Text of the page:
The first thing we’re doing with this bike is putting a 50mm stem on it. (we’re seeing 30mm and 40mm stems being used these days as well, but on frames designed for them) If you’re riding jumps and pure technical riding, the focus is on handling. Shortening the stem to a DH/DJ length puts your weight back, and while the top tube of the bike is still longer than a true DH or slope style ride, it will more closely emulate the riding position. We’ve also removed the Specialized suspension and gone with a Fox Talus 36, which is much more jump friendly. We’ve removed the all mountain enduro bar which at 26″ wide was a bit narrow, and installed a wider, 28″ uncut Specialized Demo DH handlebar. *(editors note: these days bars in the 760mm-785mm/ 29″-30″ are becoming more common) The additional width of the downhill handlebars will make the bike considerably easier to handle in the loose rocky sections you may encounter on the mountain, and offers additional leverage needed to control the bike in the gnar.
The next step is to pull off the clip-in pedals and add flat pedals. A lot of trail riders learned to ride with clip-in pedals, but in order to learn proper riding technique and minimize the risk of crashing and injury, flat pedals are necessary. Yes, you will see pro BMX racers and downhill racers racing clipped in, but I guaranty that when they are off the track and riding for fun, the majority of them ride with flats. You will not see any high level riders riding skinnies, or dirt jumping clipped in regularly either. If you don’t take the time to learn the basic skills correctly, you run the risk of hurting yourself and hampering your own personal progression. It can have a steep learning curve, so invest in some sticky rubber soled shoes like the models from 5.10, and you’ll be amazed. The bonus here is that after you’ve gotten dialed on platform pedals, running your clip-ins will feel like you’re cheating.
Tire/ Wheel selection
After the pedals, we pulled the wheels and added DH wheels and tires. The wider rims and dual ply tires add weight to the bike, causing it to deflect less on rock gardens— adding a lot more control and stability. If the concept of hitting jumps is new for you, the additional rotating weight from heavy tires can be amazing. Though heavy wheels are a bummer pedaling up hills, they offer a serious amount of stability on challenging terrain. As we were setting this bike up for Northstar at Tahoe, a ski area bikepark known for big rocks and loose dirt, we went with a 2.7 in the front, as because it was the biggest the fork could handle. The bonus here is that big tires, with their additional air volume, almost feel like an inch of travel has been added to the bike. The main thing though, is the feeling of control and the hook up you’ll have in the loose rocky stuff.
When you’re learning your way through a jump line like Live wire, or A-Line, having heavier, slower rotating tires will boost your confidence. Our last step was to remove the Gravity Dropper seat post and lightweight saddle. In its place we installed a SDG iBeam post and dirt jump saddle. The iBeam system is great because it takes the broken seat rail out of the equation; it’s light, durable, and easy to set up. The main thing though is that we can now slam the seat down all the way- you’re riding downhill, and the time spent in the saddle, if you are riding with proper technique, will be considerably less. The lower your seat height is while jumping or approaching drops, the better.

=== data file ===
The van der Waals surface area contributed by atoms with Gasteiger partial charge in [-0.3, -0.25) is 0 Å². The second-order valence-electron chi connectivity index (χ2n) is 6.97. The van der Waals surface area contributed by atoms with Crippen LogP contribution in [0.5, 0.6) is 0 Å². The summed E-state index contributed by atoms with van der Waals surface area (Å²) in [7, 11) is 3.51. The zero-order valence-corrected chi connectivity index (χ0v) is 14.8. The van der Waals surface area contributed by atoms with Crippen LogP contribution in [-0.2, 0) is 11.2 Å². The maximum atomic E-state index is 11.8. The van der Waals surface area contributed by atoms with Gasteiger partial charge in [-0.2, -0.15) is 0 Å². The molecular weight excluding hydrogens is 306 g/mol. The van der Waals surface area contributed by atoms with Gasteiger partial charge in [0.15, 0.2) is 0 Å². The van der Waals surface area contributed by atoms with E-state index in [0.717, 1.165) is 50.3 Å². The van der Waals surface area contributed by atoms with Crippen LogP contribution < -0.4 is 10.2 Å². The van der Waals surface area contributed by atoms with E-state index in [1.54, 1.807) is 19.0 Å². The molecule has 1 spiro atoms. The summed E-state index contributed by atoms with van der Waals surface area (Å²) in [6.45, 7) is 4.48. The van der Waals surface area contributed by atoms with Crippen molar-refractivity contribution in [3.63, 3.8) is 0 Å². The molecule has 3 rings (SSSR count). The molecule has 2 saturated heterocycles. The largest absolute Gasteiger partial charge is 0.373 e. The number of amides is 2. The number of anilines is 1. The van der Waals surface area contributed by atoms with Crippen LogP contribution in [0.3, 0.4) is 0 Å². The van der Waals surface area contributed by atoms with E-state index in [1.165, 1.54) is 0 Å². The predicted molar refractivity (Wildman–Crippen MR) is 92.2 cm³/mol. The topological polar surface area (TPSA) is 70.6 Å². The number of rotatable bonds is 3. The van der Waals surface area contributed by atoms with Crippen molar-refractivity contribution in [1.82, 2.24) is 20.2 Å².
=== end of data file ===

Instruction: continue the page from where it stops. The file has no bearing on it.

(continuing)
We would also recommend some form of chain guide as well. If you have a limited budget, swapping the big ring with a bash guard is a good start. Running a dual ring or single ring with a chain guide is even better.
Case Study #2: 2009 Fisher Roscoe 140mm trail bike
Here is another example of a bike we optimized for DH or more aggressive riding. With this case, we wanted to retain the all mountain and trail riding capability, (and relatively light weight) while making it handle more like a freeride bike.
Here is our trail bike- a Fisher Roscoe One, fresh off the show room floor. In stock form, it comes configured with clip in pedals, and a longer stem. In this case, we did the bare minimum in modifications to get it ready for freeride use. The bars, stem, and pedals were changed out. Keeping the stock tires and wheels ended up leaving us with a bike that felt suitable for gated gravity racing. With a chain guide, it would have worked well for racing dual slalom, or even some mountain cross courses.
With the wider bars and short stem the Fisher became a very fun bike to ride. Fortunately most of today’s bikes don’t come spec’d with ridiculously long stems. Experimenting with wider bars and a shorter stem goes a long ways to increasing the fun factor of any bike.
Case Study #3: Trek Remedy
Here’s one more bike we beefed up for aggro riding. We started with a stock 2009 Trek Remedy. Off the floor, the Remedy was extremely light for its class machine, and a chassis with a lot of versatility. Since then the Remedy has evolved into a more trail bike specific platform and is offered in two packages, using 27.5″ and 29″ wheels. The current Remedy features 140mm of travel front and rear travel. The 2009 model featured a 150mm rear travel frame mated with a 160mm travel Fox 36 fork; Trek still offers a similar package but it’s evolved into the Slash model.
In this case we pulled the stock wheels, bar, stem, cranks, and pedals off, and exchanged them for more durable models, better suited for our applications. Dual ply tires, heavy duty Saint cranks, E.13 dual ring chain guide, 50mm stem, 28″ DH handlebars and platform pedals, have transformed this bike into a freeride capable machine.
I stomped a lot of big lines with this setup, but these days I’d choose an SLX crankset with the steel pedal thread inserts over the overly burly Saint cranks. Or just look for a Slash.
Our preferred stem length ranges from 40mm to 70mm depending on the reach of the bike and intended applications, but the main thing to remember is that when changing up your cockpit controls, you want to view the bar and stem as a whole. Adding a shorter stem means also selecting a wider bar.